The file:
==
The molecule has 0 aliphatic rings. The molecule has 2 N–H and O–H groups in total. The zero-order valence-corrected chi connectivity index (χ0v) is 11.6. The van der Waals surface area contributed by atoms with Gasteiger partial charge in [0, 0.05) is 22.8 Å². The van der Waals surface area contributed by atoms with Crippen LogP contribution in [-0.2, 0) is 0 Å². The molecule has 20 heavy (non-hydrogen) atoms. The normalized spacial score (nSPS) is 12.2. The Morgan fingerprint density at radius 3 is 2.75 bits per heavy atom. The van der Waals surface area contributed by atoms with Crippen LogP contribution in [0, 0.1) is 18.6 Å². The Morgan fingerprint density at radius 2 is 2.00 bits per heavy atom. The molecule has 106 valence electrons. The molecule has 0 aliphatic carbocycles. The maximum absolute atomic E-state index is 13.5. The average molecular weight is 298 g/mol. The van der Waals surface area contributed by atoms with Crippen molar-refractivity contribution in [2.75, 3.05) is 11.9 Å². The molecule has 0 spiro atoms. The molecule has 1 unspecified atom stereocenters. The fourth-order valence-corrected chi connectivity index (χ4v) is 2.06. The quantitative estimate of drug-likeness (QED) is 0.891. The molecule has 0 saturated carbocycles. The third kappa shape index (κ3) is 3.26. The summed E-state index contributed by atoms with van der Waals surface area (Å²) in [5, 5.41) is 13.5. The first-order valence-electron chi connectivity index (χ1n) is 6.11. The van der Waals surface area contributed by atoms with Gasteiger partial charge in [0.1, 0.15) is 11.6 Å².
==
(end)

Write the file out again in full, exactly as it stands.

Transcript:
The molecule has 0 aliphatic rings. The molecule has 2 N–H and O–H groups in total. The zero-order valence-corrected chi connectivity index (χ0v) is 11.6. The van der Waals surface area contributed by atoms with Gasteiger partial charge in [0, 0.05) is 22.8 Å². The van der Waals surface area contributed by atoms with Crippen LogP contribution in [-0.2, 0) is 0 Å². The molecule has 20 heavy (non-hydrogen) atoms. The normalized spacial score (nSPS) is 12.2. The Morgan fingerprint density at radius 3 is 2.75 bits per heavy atom. The van der Waals surface area contributed by atoms with Crippen LogP contribution in [0, 0.1) is 18.6 Å². The Morgan fingerprint density at radius 2 is 2.00 bits per heavy atom. The molecule has 106 valence electrons. The molecule has 0 aliphatic carbocycles. The maximum absolute atomic E-state index is 13.5. The average molecular weight is 298 g/mol. The van der Waals surface area contributed by atoms with Crippen molar-refractivity contribution in [2.75, 3.05) is 11.9 Å². The molecule has 0 spiro atoms. The molecule has 1 unspecified atom stereocenters. The fourth-order valence-corrected chi connectivity index (χ4v) is 2.06. The quantitative estimate of drug-likeness (QED) is 0.891. The molecule has 0 saturated carbocycles. The third kappa shape index (κ3) is 3.26. The summed E-state index contributed by atoms with van der Waals surface area (Å²) in [5, 5.41) is 13.5. The first-order valence-electron chi connectivity index (χ1n) is 6.11. The van der Waals surface area contributed by atoms with Gasteiger partial charge in [0.1, 0.15) is 11.6 Å².